Accounting and Auditing

Government agrees to pay HK$300 million for Hong Kong’s biggest audit reform in a decade

  • The cash will enable the Financial Reporting Council to triple its staff, who will keep an eye on the auditors of 2,000 listed companies in Hong Kong
PUBLISHED : Monday, 17 December, 2018, 6:34am
UPDATED : Monday, 17 December, 2018, 6:34am

The Hong Kong government has agreed to pay HK$300 million (US$38 million) towards the biggest overhaul of accountancy regulation in a decade.

The money will enable the watchdog, the Financial Reporting Council, to triple its headcount to inspect, investigate and discipline auditors in more than 2,000 listed companies, according to newly appointed chairman Kelvin Wong Tin-yau.

Wong said he expected lawmakers to vote in March for reforms that would see the toothless Financial Reporting Council transformed into a fully empowered independent regulator of auditors in the second half of 2019.

“This will be an important reform of the regulation of auditors, who act as a gatekeeper to the quality of the listed companies’ financial statements. This will bring Hong Kong in line with international standards,” Wong said in an interview.

Government urged to pay for Hong Kong audit watchdog reform

Wong, who is Cosco Shipping Port's executive director and deputy managing director, took up his latest role from former chairman John Poon. The council requires the chairman to be a non-accountant, to ensure its independence.

The Financial Reporting Council was set up by the government 10 years ago to investigate the auditing failures of listed companies. After it finished an investigation, it was required to pass the case back to the industry body, the Hong Kong Institute of Certified Public Accountants, to determine the penalty.

The government last year proposed a law change to allow the council to take over inspection and disciplinary power from the HKICPA, which is not an independent body.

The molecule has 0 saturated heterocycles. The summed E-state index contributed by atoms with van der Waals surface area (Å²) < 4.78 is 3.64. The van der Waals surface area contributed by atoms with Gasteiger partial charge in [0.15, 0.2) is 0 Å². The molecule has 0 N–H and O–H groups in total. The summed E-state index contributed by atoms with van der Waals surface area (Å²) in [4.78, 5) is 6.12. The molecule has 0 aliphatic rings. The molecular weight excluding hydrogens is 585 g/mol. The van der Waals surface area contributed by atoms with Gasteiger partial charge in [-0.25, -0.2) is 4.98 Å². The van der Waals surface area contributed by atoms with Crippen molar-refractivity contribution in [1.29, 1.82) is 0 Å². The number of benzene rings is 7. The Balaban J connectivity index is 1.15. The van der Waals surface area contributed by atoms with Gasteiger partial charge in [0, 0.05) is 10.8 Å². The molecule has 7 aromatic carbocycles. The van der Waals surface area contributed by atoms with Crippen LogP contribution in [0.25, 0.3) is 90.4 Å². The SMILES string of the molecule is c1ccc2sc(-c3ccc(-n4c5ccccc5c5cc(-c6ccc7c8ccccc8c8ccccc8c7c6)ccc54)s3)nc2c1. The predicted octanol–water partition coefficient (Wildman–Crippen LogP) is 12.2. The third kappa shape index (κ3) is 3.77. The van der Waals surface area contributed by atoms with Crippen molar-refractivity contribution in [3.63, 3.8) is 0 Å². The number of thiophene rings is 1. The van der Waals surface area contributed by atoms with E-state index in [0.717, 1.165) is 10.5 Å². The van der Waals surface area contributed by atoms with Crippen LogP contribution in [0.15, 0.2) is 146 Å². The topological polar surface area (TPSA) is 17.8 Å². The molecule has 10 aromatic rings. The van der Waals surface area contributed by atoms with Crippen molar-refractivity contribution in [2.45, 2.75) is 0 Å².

The audit reform is seen as another government push to enhance the quality of Hong Kong’s stock market, the third largest in Asia, as it competes with the US and Shanghai for more technology firms to list.

The government had initially wanted the council to be financed by a levy on investors, another paid by audit firms, and funds from the Securities and Futures Commission and Hong Kong Exchanges and Clearing.

Lawmaker Kenneth Leung Kai-cheong in February told the Post he had urged the government to provide HK$300 million in seed money as it had done for other regulators such as SFC and the Insurance Authority.

The government’s funding together with the investor and auditors’ levies would cover core operation costs without the need for HKEX and SFC funds, Wong said.

Hong Kong’s accountancy regulator may have new powers, but does it have the funding to get the job done?

The council will triple its annual budget from HK$30 million to HK$90 million while its headcount will rise from 27 to 73, Wong said.

The budget is still much lower than comparable watchdogs such as Hong Kong’s SFC at HK$392 million (US$50 million), the US Public Oversight Board US$$250 million and Britain's Financial Reporting Council at £35 million (US$48.4 million).

“The budget is still lower than international counterparts but it is much higher than before. We will review it after some time of operation,” Wong said.

The law change will also allow the Financial Reporting Council to fine accountants up to HK$10 million or three times their auditing fee.

Leung said he opposed this and would submit a proposed change to the bill on Monday to remove the cap.

“The HK$10 million maximum penalty is too high and may lead to some small firms’ collapse. Australia and Canada will not impose fines on auditors while Singapore only has a fine of up to S$100,000 (US$72,621). The fine level in Hong Kong is substantially higher than international standards,” Leung said.

Does Hong Kong’s proposed suspension rule give regulators enough teeth to eject errant firms?

Meanwhile, Wong said the council has made a submission to the HKEX on its controversial plan to require listed companies to suspend trading if their auditors refuse to give their financial statement a clean bill of health.

“The Financial Reporting Council urged the HKEX to change its proposal as it may lead to many companies being suspended from trading,” Wong said.

“It would be better if once the companies and their auditors find they have a disagreement, they should tell the HKEX before announcing the results. The three parties will then try to find a solution for that before announcing the result,” Wong said.